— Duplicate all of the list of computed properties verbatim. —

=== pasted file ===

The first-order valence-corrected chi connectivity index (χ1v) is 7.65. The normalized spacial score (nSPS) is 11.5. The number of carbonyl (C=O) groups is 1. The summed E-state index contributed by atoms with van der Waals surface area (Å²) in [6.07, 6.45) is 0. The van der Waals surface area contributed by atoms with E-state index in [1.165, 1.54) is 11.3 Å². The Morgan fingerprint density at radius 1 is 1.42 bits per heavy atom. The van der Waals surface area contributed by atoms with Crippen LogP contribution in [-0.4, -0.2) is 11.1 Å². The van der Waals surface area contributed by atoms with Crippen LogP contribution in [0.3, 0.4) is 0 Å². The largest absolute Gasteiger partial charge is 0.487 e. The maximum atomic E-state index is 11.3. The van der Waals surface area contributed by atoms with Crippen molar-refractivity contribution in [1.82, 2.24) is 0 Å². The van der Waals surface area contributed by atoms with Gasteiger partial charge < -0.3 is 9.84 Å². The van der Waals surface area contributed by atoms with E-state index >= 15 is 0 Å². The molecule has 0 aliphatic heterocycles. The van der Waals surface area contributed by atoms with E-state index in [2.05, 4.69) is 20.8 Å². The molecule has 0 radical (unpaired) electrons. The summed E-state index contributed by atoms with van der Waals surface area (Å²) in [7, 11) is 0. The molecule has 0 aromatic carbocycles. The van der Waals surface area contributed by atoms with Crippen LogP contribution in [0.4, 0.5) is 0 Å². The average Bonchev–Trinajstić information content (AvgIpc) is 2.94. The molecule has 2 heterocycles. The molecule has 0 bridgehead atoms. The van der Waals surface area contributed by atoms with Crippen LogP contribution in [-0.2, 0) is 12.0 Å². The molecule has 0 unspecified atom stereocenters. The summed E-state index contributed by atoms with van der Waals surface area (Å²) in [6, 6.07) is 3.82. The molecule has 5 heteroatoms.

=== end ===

The first-order valence-corrected chi connectivity index (χ1v) is 7.65. The normalized spacial score (nSPS) is 11.5. The number of carbonyl (C=O) groups is 1. The summed E-state index contributed by atoms with van der Waals surface area (Å²) in [6.07, 6.45) is 0. The van der Waals surface area contributed by atoms with E-state index in [1.165, 1.54) is 11.3 Å². The Morgan fingerprint density at radius 1 is 1.42 bits per heavy atom. The van der Waals surface area contributed by atoms with Crippen LogP contribution in [-0.4, -0.2) is 11.1 Å². The van der Waals surface area contributed by atoms with Crippen LogP contribution in [0.3, 0.4) is 0 Å². The largest absolute Gasteiger partial charge is 0.487 e. The maximum atomic E-state index is 11.3. The van der Waals surface area contributed by atoms with Crippen molar-refractivity contribution in [1.82, 2.24) is 0 Å². The van der Waals surface area contributed by atoms with Gasteiger partial charge < -0.3 is 9.84 Å². The van der Waals surface area contributed by atoms with E-state index >= 15 is 0 Å². The molecule has 0 aliphatic heterocycles. The van der Waals surface area contributed by atoms with E-state index in [2.05, 4.69) is 20.8 Å². The molecule has 0 radical (unpaired) electrons. The summed E-state index contributed by atoms with van der Waals surface area (Å²) in [7, 11) is 0. The molecule has 0 aromatic carbocycles. The van der Waals surface area contributed by atoms with Crippen LogP contribution in [0.4, 0.5) is 0 Å². The average Bonchev–Trinajstić information content (AvgIpc) is 2.94. The molecule has 2 heterocycles. The molecule has 0 bridgehead atoms. The van der Waals surface area contributed by atoms with Crippen LogP contribution in [-0.2, 0) is 12.0 Å². The molecule has 0 unspecified atom stereocenters. The summed E-state index contributed by atoms with van der Waals surface area (Å²) in [6, 6.07) is 3.82. The molecule has 5 heteroatoms.